Principal Chris Trostad leads them on a tour of renovated school, which will welcome first graders for the first time next week.
When the 2018-19 school year ended last spring, members of the Crookston School Board knew that first-graders in the 2019-20 school year would be moving from Washington School to Highland School and that, over the summer, Highland would be undergoing some changes in order to best accommodate its newest and youngest students.
Mostly, the changes would involve some locker bay space being converted to classroom space, some new lockers would be purchased, and some high-traffic hallways would be getting new flooring.
But when board members on Monday were led on a tour of Highland by its principal, Chris Trostad, they saw a school that is vastly different from what it was last spring. Since classes ended last spring, Trostad (a former industrial technology teacher), current Industrial Technology teacher Travis Oliver, and school custodial/maintenance staff led by Ken Winger have been knocking down walls and erecting new ones all over inside the school. And in addition to all of the obvious structural changes, Trostad, the teachers and staff have reconfigured grade locations in the school and spatial uses to better fit student and staff needs.
Trostad said that, to his knowledge, all but one teacher in the school will be in a different location in the fall than they were last spring.
When students arrive next week, fifth and sixth graders will be located predominantly on one end of the school and have locker bays with locks, while first through fourth graders will occupy the other end of the school, where hallways are lined with hundreds of new, navy blue lockers, which will not be equipped with locks. New and reconfigured spaces for special education students and students with other special needs are located in closer proximity than they were previously, and this includes a space for the school’s new “gifted and talented” program.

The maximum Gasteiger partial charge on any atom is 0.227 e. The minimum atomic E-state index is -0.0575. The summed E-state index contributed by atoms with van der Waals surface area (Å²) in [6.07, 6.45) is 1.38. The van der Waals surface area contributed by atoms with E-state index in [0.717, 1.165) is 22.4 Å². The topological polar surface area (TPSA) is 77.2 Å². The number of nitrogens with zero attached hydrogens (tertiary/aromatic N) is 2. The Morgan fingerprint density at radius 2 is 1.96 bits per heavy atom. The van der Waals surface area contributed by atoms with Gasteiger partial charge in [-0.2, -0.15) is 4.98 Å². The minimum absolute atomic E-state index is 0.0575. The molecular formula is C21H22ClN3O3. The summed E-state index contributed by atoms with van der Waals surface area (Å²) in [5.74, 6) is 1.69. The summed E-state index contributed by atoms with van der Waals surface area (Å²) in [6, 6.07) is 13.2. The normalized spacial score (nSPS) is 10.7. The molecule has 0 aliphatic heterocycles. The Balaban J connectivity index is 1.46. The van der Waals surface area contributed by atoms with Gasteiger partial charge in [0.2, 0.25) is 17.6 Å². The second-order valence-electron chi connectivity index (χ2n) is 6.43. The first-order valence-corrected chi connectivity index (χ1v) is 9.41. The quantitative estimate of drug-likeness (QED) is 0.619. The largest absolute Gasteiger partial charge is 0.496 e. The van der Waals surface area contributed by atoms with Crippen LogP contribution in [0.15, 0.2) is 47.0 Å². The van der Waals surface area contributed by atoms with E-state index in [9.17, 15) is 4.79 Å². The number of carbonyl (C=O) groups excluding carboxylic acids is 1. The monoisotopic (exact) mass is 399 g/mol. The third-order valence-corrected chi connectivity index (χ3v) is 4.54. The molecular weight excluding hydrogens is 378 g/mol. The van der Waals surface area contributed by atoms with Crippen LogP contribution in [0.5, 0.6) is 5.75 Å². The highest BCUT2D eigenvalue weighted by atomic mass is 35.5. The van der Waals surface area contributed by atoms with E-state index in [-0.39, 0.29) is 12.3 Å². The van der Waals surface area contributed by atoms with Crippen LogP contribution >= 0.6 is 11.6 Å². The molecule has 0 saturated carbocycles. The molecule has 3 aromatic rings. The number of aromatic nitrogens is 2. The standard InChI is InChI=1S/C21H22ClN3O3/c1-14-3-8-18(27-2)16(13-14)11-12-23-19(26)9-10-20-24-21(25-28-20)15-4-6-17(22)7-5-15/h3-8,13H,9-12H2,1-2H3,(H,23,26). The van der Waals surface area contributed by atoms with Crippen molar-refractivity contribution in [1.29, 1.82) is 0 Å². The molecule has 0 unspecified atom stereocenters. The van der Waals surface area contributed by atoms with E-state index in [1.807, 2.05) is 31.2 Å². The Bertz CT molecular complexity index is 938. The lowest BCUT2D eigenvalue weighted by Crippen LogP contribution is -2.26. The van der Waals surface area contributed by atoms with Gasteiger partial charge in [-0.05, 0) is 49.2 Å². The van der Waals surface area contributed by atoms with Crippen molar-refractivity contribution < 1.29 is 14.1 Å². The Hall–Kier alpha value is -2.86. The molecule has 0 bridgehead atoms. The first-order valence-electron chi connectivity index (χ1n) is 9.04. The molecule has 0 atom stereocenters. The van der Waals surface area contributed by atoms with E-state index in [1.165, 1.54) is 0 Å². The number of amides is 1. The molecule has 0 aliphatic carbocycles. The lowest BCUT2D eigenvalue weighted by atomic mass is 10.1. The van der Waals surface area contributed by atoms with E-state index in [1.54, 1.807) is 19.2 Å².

Although the lockers in the space certainly have a lot of miles on them, Trostad noted that Highland will now have athletic locker rooms for both home and visiting teams when the school hosts various sporting events.
As for the hallways and their new floor surface, it now features the Pirate mascot head.
There is still some trim work to be done, and several teachers in the school still have considerable unpacking to do in their new locations. But, even so, board members were mightily impressed with what they saw on their Highland tour.
“This is a massive amount of work, and the people involved in making it happen should be commended for their tremendous job,” board member Dave Davidson said.
Noting that the school looks almost better today than when it was brand new back in the 1970s, board member Tim Dufault said, “It’s incredible what you guys have done.”
Highland was initially constructed to be a new-age, open-concept middle school for sixth through eighth grade. But as neighborhood elementary schools closed over the years and grades were configured and reconfigured on multiple occasions by various school district administrations over time, Highland evolved into what it is today: A much less open-concept building home to younger students.
Board Chair Frank Fee made a point to praise the school’s ability to stand the test of time during all of those changes. “This has to be the best building we ever built,” he said, “considering how many times we’ve reconfigured it.”